We know this because politicians of both major parties fund these “huge benefits” with increases in America’s debt limit that they consider “routine”. Instead of the “new deal” or the “new new deal, the most appropriate description may be the “stacked deal”. There will be no “huge benefits” for America’s workers of the future. They will receive instead the “tab” for today’s largesse.

Posted by OneOfTheSheep | Report as abusive

I believe that “the comparisons between Franklin D. Roosevelt’s New Deal and Mr. Obama’s ambitious plans” are missing such a “little thing” as China. At least, in this commentary. So, I had to click on ‘China’ tab on the right and read “The economy’s ‘China Syndrome’” by Chrystia Freeland, which complemented and completed this article for me.

Speaking of Reagan. In my (not very informed) opinion, by destroying unions, Reagan was at the cradle of mass jobs outsourcing from this country. Whatever one thinks about unions, organized labor is a force with main purpose of protecting jobs and job-related rights of its members. So could it be that strong German unions are among primary reasons why Germany’s worker doesn’t feel as much pain from jobs outsourcing as an American one?

Posted by UauS | Report as abusive

COEXISTENCE

{… citizens could get a sense that something new was happening (in the 1930s). What is different for Obama is that there is a very elaborated federal apparatus that already exists.”}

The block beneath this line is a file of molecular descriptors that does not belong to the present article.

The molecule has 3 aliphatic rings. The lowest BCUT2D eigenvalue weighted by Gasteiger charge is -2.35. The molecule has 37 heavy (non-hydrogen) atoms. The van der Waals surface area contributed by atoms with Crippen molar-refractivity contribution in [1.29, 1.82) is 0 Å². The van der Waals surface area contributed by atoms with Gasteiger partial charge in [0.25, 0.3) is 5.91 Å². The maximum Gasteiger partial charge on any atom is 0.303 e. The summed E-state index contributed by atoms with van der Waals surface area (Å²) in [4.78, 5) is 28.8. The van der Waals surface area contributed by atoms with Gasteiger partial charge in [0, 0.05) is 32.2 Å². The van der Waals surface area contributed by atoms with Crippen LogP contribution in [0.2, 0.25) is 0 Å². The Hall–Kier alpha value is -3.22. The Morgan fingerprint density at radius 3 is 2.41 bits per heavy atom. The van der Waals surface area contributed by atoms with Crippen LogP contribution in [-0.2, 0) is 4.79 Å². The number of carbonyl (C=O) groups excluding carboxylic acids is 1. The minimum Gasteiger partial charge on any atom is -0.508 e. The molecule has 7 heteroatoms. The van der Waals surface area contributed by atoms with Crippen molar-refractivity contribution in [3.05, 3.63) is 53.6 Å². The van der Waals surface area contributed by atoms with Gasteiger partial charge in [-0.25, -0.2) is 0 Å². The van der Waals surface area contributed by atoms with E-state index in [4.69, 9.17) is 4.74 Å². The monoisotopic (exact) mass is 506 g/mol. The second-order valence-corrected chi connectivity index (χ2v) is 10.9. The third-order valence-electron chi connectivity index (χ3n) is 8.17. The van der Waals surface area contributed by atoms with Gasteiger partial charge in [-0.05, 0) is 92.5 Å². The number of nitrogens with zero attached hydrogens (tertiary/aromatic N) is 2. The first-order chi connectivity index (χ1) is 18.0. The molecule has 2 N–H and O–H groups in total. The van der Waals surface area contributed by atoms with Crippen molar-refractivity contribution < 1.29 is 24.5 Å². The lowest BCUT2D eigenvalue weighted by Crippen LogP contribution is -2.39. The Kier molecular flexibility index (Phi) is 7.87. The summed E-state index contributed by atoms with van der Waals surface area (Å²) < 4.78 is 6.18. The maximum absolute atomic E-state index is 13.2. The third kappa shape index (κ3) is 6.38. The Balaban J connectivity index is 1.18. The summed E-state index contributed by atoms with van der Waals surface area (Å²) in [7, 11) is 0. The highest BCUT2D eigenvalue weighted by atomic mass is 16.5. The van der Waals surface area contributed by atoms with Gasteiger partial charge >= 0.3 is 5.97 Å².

Any Social Democracy, that merits that appellation today, is one that taxes income heavily and spends amply on leveling the playing field. The assortment of Public Services thus is pervasive. But two come to mind that are central to Social Justice.

The first is a National Health-Care System, which provides universal medical services to the nation at an affordable cost. The second is a near-free education from primary to secondary to tertiary education.

Health Care touches every human being on earth. It is a primary concern of all of us and often a matter of life and death. The second is necessary to assure that all citizens have a chance to find work in decent jobs at decent wages.

Perhaps in third place is affordable housing, which allows a family to shelter itself.

Why these three above? Because they relate and coincide with human needs. Consider Maslow’s Hierarchy of Needs first promulgate by the psychologist in the latter part of WW2 – when the Great Depression had finally been put to an end by the massive spending of the war. See here: http://en.wikipedia.org/wiki/Maslow's_hi erarchy_of_needs

The above three components of Social Justice apply to the bottom levels of the Needs hierarchy, meaning they are the most important. Housing and Health Care are elementary to any nation – which is why most developed countries assume that they are primary Public Services.

The third, Education, is necessary to assure a beings economic fulfillment, that is, the ability to leave the lower areas, assured that they are well-housed and healthy – thus embarked upon achieving the higher levels of personal self-realization.

We’ve not, I submit, in the US been able to assure our population of either an effective National Health System (aka the Public Option) despite two attempts, one by Hilary Clinton and the other by Obama. Or guaranty a decent educational transition from primary to secondary to tertiary education for the majority of our population.